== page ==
PRTR have been established throughout the world to track releases and transfers of potentially harmful chemicals. But most of the PRTR systems were designed without considering comparability, each PRTR has its own requirement of reporting chemicals and sectors. To harmonise globally, OECD reviewed the reporting chemicals and sectors across PRTR systems and produced proposal for harmonised lists of reporting pollutants.
Southeast Asia’s booming economy offers tremendous growth potential, but also large and interlinked economic, social and environmental challenges. The region’s current growth model is based in large part on natural resource exploitation, exacerbating these challenges. This report provides evidence that, with the right policies and institutions, Southeast Asia can pursue green growth and thus sustain the natural capital and environmental services, including a stable climate, on which prosperity depends.
Carried out in consultation with officials and researchers from across the region, Towards Green Growth in Southeast Asia provides a framework for regional leaders to design their own solutions to move their countries towards green growth. While recognising the pressures that Southeast Asian economies face to increase growth, fight poverty and enhance well-being, the report acknowledges the links between all these dimensions and underscores the window of opportunity that the region has now to sustain its wealth of natural resources, lock-in resource-efficient and resilient infrastructure, attract investment, and create employment in the increasingly dynamic and competitive sectors of green technology and renewable energy.
Some key policy recommendations are that these challenges can be met by scaling up existing attempts to strengthen governance and reform countries’ economic structure; mainstreaming green growth into national development plans and government processes; accounting for the essential ecosystem services provided by natural capital, ending open-access natural resource exploitation; and guiding the sustainable growth of cities to ensure well-being and prosperity.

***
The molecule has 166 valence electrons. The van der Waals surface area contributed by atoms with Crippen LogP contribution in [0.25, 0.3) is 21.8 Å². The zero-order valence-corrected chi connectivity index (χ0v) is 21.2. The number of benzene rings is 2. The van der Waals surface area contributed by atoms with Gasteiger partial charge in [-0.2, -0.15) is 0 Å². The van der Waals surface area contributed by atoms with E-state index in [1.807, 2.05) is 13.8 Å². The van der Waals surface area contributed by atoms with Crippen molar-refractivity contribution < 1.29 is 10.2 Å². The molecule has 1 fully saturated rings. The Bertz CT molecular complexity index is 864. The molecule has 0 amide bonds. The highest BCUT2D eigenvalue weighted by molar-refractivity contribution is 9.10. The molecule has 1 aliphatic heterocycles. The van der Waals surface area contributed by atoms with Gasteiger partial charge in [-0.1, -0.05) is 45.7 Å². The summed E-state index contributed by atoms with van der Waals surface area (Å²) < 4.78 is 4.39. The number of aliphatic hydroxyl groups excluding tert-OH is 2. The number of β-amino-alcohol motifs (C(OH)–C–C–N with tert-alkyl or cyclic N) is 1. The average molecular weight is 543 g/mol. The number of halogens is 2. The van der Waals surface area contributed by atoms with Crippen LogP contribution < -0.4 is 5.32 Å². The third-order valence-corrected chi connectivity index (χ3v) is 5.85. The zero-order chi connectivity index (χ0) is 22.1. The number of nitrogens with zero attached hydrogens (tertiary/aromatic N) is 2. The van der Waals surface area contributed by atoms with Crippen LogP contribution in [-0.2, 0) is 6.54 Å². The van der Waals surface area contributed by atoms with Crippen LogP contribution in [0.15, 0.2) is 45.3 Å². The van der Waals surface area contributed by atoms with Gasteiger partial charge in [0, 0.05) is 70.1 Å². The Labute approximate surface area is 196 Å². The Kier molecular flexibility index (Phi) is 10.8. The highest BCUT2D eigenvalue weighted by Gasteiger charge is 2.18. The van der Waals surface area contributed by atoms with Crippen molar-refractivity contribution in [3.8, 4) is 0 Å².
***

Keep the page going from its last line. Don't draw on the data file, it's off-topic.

Public financial institutions (PFIs) are well-positioned to act as a key leverage point for governments’ efforts to mobilise private investment in low-carbon projects and infrastructure. This study identifies the tools, instruments and approaches used by five PFIs to directly support and scale-up domestic private sector investment in sustainable transport, energy-efficiency and renewable energy in OECD countries.
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A cooperative global approach to the regulation of agricultural pesticides and sustainable pest management. Pesticides are widely used in agriculture and have considerable benefits by contributing to a sustainable production of food and feed. If used improperly or in an inappropriate manner, they also can present unacceptable risks to human and animal health and to the environment.
Let’s be honest, waste reduction doesn’t have much of a ring to it. To many, it’s a complex policy issue without much hope if consumers keep throwing their cans away in the street.
What’s water security worth, and how much are we willing to pay for it given competing demands and constrained public budgets? asks Simon Upton, Environment Director at the Organisation for Economic Co-operation and Development (OECD).
The OECD Advisory Group on Endocrine Disrupters Testing and Assessment met on 16-17 October 2014 in Paris to discuss the development and update of Test Guidelines and related documents for endocrine disrupters testing and assessment.
This paper analyses the effects of government policies on flows of private finance for investment in renewable energy. It also examines whether direct provision of public finance for a project increases the volume of private finance raised. The analysis covers 87 countries, six renewable energy sectors (wind, solar, biomass, small hydropower, marine and geothermal).
When you think of biodiversity conservation, you probably think of the classic images: the polar bear, the lion, the elephant, the giraffe. The ecological community likes to call them charismatic megafauna, with only a hint of satire.
An ecosystem assessment is a social process through which the findings of science concerning the causes of ecosystem change, their consequences for human well-bring, and the management and policy options are evaluated. The main objective of the paper is to draw insights from experience in the UK, Japan, Spain and Portugal of the added value to policy making of undertaking national level ecosystem assessments.